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@nielslbeck Sure. There are plenty of ways to achieve the same outcome. The CanActivate function keeps your component from being loaded at all until it returns true. ngOnInit will never be called if the CanActivate function returns false because the component was never loaded.

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brandonroberts commented Jan 12, 2016

@nielslbeck Sure. There are plenty of ways to achieve the same outcome. The CanActivate function keeps your component from being loaded at all until it returns true. ngOnInit will never be called if the CanActivate function returns false because the component was never loaded.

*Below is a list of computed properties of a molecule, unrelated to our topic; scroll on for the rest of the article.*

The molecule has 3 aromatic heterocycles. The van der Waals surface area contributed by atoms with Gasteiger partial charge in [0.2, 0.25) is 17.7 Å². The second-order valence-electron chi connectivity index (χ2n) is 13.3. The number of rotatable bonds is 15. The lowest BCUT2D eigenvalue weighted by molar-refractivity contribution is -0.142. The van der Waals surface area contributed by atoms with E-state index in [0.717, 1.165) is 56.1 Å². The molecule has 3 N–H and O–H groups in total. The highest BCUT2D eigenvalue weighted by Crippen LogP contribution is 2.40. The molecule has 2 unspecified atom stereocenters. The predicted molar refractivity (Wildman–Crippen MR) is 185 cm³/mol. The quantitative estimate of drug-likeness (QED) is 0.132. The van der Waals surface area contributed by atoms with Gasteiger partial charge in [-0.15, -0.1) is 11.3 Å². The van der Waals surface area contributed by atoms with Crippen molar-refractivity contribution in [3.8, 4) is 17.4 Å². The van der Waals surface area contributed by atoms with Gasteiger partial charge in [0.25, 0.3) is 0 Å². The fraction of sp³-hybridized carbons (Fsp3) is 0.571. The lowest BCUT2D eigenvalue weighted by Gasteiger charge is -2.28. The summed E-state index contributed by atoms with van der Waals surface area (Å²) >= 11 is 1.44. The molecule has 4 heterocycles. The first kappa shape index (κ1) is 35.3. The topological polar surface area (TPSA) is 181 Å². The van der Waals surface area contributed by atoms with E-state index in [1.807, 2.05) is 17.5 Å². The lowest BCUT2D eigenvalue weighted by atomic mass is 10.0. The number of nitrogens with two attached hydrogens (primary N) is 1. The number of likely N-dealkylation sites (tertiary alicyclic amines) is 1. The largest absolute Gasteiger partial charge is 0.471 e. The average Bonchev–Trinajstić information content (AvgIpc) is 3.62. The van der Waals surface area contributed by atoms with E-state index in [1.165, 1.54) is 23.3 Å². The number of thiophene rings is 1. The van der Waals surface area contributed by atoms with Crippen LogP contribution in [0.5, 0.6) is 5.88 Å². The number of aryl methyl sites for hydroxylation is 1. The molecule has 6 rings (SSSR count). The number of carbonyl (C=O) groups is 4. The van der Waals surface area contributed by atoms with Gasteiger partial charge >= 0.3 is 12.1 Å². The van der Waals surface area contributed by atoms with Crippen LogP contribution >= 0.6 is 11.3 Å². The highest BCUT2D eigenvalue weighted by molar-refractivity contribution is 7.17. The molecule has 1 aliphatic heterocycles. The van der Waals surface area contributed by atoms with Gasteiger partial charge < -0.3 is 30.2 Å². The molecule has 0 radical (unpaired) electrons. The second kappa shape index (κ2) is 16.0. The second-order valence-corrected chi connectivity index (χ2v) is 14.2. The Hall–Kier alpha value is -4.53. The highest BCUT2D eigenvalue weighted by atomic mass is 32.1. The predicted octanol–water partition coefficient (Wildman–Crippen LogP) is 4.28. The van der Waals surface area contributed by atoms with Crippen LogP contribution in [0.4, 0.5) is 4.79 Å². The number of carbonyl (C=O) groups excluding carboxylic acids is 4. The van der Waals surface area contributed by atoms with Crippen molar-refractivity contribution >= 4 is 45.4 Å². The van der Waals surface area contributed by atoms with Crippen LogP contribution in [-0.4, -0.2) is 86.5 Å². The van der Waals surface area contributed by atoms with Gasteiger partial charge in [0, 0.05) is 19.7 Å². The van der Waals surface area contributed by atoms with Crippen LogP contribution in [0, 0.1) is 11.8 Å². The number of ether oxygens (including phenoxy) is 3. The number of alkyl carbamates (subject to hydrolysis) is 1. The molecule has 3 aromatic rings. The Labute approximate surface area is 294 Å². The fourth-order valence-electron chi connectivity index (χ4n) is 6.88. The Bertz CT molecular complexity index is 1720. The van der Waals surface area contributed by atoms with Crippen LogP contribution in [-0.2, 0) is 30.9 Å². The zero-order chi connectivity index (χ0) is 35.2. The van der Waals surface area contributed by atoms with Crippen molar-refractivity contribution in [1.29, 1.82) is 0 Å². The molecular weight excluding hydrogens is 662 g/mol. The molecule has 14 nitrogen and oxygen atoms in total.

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nolazybits Jan 14, 2016

@brandonroberts thanks for the workaround in the meantime

nolazybits commented Jan 14, 2016

@brandonroberts thanks for the workaround in the meantime

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crowebird Jan 14, 2016

@brandonroberts +1 +1 +1

By the doc comments for ComponentInstruction, the instance of ComponentInstruction is meant to be immutable, but I am performing a query in CanActivate to see if data exists for the route. In performing that query I get data that I want to show on the page. Rather than re-query once I get inside the class I need a way to pass that data inside. To do this I am adding a key to the instance of componentinstruction with my data and retrieving it inside the routerOnActivate function.

Is there a better way?

crowebird commented Jan 14, 2016

@brandonroberts +1 +1 +1